- - Wednesday, August 14, 2013

When babies are born, they have little choice but to trust their caregivers, who are usually the parents. As they mature and are able to distinguish one person from another, they tend to show great preference for the parents with whom they have bonded. A trusting relationship develops that should remain intact throughout life, barring violation of that trust. Unfortunately, in some cases, the baby or young child suffers abandonment, abuse or some other form of emotional injury, and the trust is violated. Often the relational rupture cannot be repaired or requires extensive explanations and alteration of behavior to heal.

Relationships between the masses of people in the governing bodies can also be healthy or fractured. For decades in America, a guaranteed laugh line was, “I’m from the government and I’m here to help you.” As things exist now in our country, the situation has deteriorated to the point where this is no longer funny.

Years ago, National Security Agency leaker Edward Snowden would have almost unanimously been declared a traitor for having revealed government secrets to foreign sources. Now because so many people see the United States government as dishonest and untrustworthy, Mr. Snowden is viewed as a whistleblower worthy of praise for having the courage to expose secretive behavior by the government that involved spying on all Americans. Only by understanding his motives will we be able to appropriately characterize his actions. The larger question is, do we have an honest government that is transparent and trustworthy, or is there a legitimate cause for concern on behalf of the citizens of our nation? It is certainly not too late for our government to come clean about the many scandals that have been characterized as “phony” by the executive branch. Government officials say there is just a misunderstanding of the facts. If this is the case, why not just answer some basic questions and clear things up for the sake of transparency and trust? It should not be all that difficult to answer some simple questions, such as these:

Historically, we have never deserted our men and women in combat despite the danger or difficulty in attempting to save them. Our enemies have learned that we do not give up, and if they attack us, there will be a significant price to pay. Equally important, our troops have never had reason to doubt the commitment of our government to use all available resources to ensure their safety. Given this past commitment, why did the administration abandon our forces in Benghazi, Libya?

There are surveillance cameras in stores, private and public businesses, airports and other areas of public transportation. In almost all cases, there are signs posted informing the public that they are being monitored. Why is our government using the National Security Agency to spy on the telephone and email records of the American people, and who knows what else, without first informing them? Will officials commit to at least informing us in the future of their decisions to disregard the Fourth Amendment, which prohibits illegal and inappropriate searches and seizures? Why isn’t this kind of activity just another version of what happened in Watergate, but at a much higher technical level?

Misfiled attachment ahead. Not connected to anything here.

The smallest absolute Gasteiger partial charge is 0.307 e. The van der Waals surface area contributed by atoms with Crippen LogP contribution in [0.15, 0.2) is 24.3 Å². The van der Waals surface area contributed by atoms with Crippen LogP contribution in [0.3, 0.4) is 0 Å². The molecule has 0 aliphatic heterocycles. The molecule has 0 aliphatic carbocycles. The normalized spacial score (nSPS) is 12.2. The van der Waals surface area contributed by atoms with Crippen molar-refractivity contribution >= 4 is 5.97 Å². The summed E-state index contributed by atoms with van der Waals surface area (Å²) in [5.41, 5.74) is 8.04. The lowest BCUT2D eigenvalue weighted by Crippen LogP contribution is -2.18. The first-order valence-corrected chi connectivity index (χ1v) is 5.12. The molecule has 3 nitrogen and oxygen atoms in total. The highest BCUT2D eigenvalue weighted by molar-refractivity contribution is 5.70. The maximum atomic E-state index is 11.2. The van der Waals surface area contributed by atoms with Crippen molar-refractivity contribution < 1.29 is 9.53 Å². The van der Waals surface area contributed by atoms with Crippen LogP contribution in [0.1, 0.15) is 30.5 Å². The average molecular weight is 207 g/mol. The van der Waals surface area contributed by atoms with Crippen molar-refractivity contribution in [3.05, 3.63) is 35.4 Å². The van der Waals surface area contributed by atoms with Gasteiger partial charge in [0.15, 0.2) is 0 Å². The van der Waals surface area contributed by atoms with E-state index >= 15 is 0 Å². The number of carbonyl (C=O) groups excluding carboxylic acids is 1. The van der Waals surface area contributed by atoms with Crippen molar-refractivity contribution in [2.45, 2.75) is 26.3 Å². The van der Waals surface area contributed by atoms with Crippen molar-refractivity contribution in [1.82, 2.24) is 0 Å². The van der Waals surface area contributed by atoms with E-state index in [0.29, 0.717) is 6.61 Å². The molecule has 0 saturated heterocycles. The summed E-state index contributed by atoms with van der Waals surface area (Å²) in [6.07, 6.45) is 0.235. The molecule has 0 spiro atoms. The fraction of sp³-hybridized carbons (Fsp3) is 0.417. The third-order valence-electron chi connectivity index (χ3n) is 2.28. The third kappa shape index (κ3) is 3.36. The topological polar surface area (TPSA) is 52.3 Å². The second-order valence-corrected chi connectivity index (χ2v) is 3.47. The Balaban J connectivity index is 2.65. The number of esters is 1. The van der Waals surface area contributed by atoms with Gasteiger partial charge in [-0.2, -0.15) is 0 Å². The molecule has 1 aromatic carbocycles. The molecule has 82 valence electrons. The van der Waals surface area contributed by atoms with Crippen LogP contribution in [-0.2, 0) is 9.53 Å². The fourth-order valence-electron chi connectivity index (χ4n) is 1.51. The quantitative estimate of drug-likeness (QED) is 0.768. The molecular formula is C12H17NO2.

Many people have sought refuge in this country to avoid persecution by the governing powers. America was supposed to be a place where you can confidently voice disagreement with the government without fear of retribution. Now it has been shown without doubt that the Internal Revenue Service has been intentionally harassing perceived opponents of the current administration. Why isn’t this a constitutional violation, and why shouldn’t “we the people” be outraged that freedom of expression is being suppressed by the very people who are supposed to protect it? Since public trust in the IRS has been so badly compromised, why should this agency be placed in charge of compliance with Obamacare?

Those who have visited a prison might have noticed that most of the inmates are innocent of the crimes of which they were convicted — at least in their own eyes. Certainly, that shouldn’t come as a shock — rationalization is a very powerful mental tool for assuaging the conscience. In light of this, how can members of the administration accused of wrongdoing think they can investigate themselves in a manner that will prove objective and credible to the public?

Why does the administration continue to characterize the deadly Fort Hood shootings as “workplace violence” when virtually everyone else — including the suspect himself — says it was an act of terrorism? Don’t those who maintain that view realize that the public will not hold them responsible for an act of terrorism that occurred on American soil during their watch?

People want to have faith in their government. The current administration doesn’t have to be the most transparent one in history, as was promised, but a little transparency would certainly be helpful at this time.

Ben S. Carson is professor emeritus of neurosurgery at Johns Hopkins University.

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